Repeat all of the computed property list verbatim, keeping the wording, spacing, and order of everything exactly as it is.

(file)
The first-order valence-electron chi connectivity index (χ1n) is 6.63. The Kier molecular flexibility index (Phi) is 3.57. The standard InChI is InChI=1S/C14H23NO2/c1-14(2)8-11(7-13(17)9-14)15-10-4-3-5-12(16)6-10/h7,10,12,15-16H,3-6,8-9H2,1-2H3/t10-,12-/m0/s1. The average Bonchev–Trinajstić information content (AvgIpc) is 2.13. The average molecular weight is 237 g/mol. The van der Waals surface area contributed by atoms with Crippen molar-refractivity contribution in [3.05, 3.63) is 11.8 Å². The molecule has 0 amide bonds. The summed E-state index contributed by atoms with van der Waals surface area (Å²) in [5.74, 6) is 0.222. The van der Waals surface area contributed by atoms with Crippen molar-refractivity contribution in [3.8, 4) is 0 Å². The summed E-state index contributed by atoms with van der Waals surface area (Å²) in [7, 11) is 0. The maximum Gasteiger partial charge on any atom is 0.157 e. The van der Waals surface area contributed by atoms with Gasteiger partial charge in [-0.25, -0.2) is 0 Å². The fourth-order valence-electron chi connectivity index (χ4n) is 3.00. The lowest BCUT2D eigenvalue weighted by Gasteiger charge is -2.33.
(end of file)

The first-order valence-electron chi connectivity index (χ1n) is 6.63. The Kier molecular flexibility index (Phi) is 3.57. The standard InChI is InChI=1S/C14H23NO2/c1-14(2)8-11(7-13(17)9-14)15-10-4-3-5-12(16)6-10/h7,10,12,15-16H,3-6,8-9H2,1-2H3/t10-,12-/m0/s1. The average Bonchev–Trinajstić information content (AvgIpc) is 2.13. The average molecular weight is 237 g/mol. The van der Waals surface area contributed by atoms with Crippen molar-refractivity contribution in [3.05, 3.63) is 11.8 Å². The molecule has 0 amide bonds. The summed E-state index contributed by atoms with van der Waals surface area (Å²) in [5.74, 6) is 0.222. The van der Waals surface area contributed by atoms with Crippen molar-refractivity contribution in [3.8, 4) is 0 Å². The summed E-state index contributed by atoms with van der Waals surface area (Å²) in [7, 11) is 0. The maximum Gasteiger partial charge on any atom is 0.157 e. The van der Waals surface area contributed by atoms with Gasteiger partial charge in [-0.25, -0.2) is 0 Å². The fourth-order valence-electron chi connectivity index (χ4n) is 3.00. The lowest BCUT2D eigenvalue weighted by Gasteiger charge is -2.33.